Rinse Thoroughly

Mari removes shampoo and body wash from Posey using the sprayer’s “rinse” function. As she rinses, she uses a sweat scraper to remove water. She continues rinsing until all signs of soap and suds are gone.

Photo: Michelle N. Anderson, TheHorse.com Digital Managing Editor

Rinse the Tail

Pay special attention to the horse's tail, Mari says. If any shampoo is left on the dock, the horse will likely itch, rub, and break tail hairs.

Photo: Michelle N. Anderson, TheHorse.com Digital Managing Editor

Condition the Tail

Mari applies a small amount of a leave-in conditioner to Posey's tail. Because Posey is a dressage horse and will likely get braided after her bath, Mari skips conditioning the mare's mane. This will make it easier to braid. However, she does apply mane conditioner to horses that have full manes or are not getting braided.

Photo: Michelle N. Anderson, TheHorse.com Digital Managing Editor

Use a Wide-Toothed Comb

To avoid breaking hairs, Mari doesn’t brush her horses' manes and tails on a regular basis, preferring to finger comb them instead. When they’re wet and slick with conditioner, however, she takes the opportunity to detangle manes and tails with a wide-toothed comb.

Photo: Michelle N. Anderson, TheHorse.com Digital Managing Editor

Apply a Coat Conditioner

For horses with dry coats or who get bathed often, such as those in the show string, Mari applies a conditioning spray.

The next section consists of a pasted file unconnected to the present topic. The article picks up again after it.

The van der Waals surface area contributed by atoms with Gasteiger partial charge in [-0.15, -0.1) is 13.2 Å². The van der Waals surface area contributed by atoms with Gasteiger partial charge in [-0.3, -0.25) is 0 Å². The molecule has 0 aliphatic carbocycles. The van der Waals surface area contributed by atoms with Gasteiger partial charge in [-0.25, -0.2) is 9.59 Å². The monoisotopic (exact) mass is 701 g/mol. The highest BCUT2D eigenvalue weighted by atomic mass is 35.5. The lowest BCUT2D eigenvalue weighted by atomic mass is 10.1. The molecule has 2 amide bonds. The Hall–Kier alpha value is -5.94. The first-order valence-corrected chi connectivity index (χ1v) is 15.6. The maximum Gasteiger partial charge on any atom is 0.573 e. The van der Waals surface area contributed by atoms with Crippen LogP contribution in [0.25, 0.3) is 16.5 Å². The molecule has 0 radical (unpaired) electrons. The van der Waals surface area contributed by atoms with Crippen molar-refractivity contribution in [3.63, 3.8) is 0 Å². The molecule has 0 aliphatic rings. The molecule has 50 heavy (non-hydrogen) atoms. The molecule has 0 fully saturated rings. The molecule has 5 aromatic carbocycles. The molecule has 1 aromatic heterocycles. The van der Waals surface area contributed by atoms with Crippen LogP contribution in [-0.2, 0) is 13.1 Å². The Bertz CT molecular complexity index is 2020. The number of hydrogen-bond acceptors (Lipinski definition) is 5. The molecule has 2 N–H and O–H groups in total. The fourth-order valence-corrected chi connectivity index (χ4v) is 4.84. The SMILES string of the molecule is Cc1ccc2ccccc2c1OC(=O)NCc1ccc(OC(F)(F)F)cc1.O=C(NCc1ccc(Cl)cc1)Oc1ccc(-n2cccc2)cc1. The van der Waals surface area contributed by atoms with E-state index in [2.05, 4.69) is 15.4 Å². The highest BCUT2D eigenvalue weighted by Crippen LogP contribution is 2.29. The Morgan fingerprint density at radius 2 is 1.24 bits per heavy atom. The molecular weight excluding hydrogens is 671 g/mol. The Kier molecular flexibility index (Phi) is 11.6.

Photo: Michelle N. Anderson, TheHorse.com Digital Managing Editor

The Final Polish

Mari finishes Posey's bath with a polishing spray. Because it can make the coat slick as well as shiny, Mari avoids the mare’s saddle and girth areas.

Photo: Michelle N. Anderson, TheHorse.com Digital Managing Editor

Applying Polish to the Face

As a finishing touch, Mari sprays coat polish on a clean cotton rag. She then gently uses the cloth to apply coat polish to the mare's face.

Photo: Michelle N. Anderson, TheHorse.com Digital Managing Editor

Apply a Sheet or Cooler

Mari puts a cotton scrim sheet on Posey and hand walks her while she dries. Doing so keeps the mare clean and prevents her from rolling while wet. Tip: Avoid using new sheets in bold colors on light colored horses, such as grays or pintos. The sheet’s color can bleed and stain the horse’s coat.

Photo: Michelle N. Anderson, TheHorse.com Digital Managing Editor